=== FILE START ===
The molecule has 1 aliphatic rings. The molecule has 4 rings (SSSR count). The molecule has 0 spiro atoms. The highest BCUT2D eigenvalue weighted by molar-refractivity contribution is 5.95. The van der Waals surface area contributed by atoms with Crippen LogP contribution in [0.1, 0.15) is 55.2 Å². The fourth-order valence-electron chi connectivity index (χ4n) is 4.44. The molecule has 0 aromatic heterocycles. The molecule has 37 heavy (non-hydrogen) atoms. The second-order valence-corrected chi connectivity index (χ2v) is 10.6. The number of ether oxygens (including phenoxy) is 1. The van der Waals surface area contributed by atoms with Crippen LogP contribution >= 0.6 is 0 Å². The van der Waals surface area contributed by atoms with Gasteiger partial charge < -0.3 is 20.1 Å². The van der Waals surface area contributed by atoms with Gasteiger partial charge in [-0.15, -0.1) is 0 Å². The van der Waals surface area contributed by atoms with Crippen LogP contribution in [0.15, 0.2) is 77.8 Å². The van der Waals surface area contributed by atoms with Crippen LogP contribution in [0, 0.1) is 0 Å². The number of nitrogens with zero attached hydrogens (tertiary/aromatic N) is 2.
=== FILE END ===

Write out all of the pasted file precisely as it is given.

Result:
The molecule has 1 aliphatic rings. The molecule has 4 rings (SSSR count). The molecule has 0 spiro atoms. The highest BCUT2D eigenvalue weighted by molar-refractivity contribution is 5.95. The van der Waals surface area contributed by atoms with Crippen LogP contribution in [0.1, 0.15) is 55.2 Å². The fourth-order valence-electron chi connectivity index (χ4n) is 4.44. The molecule has 0 aromatic heterocycles. The molecule has 37 heavy (non-hydrogen) atoms. The second-order valence-corrected chi connectivity index (χ2v) is 10.6. The number of ether oxygens (including phenoxy) is 1. The van der Waals surface area contributed by atoms with Crippen LogP contribution >= 0.6 is 0 Å². The van der Waals surface area contributed by atoms with Gasteiger partial charge < -0.3 is 20.1 Å². The van der Waals surface area contributed by atoms with Gasteiger partial charge in [-0.15, -0.1) is 0 Å². The van der Waals surface area contributed by atoms with Crippen LogP contribution in [0.15, 0.2) is 77.8 Å². The van der Waals surface area contributed by atoms with Crippen LogP contribution in [0, 0.1) is 0 Å². The number of nitrogens with zero attached hydrogens (tertiary/aromatic N) is 2.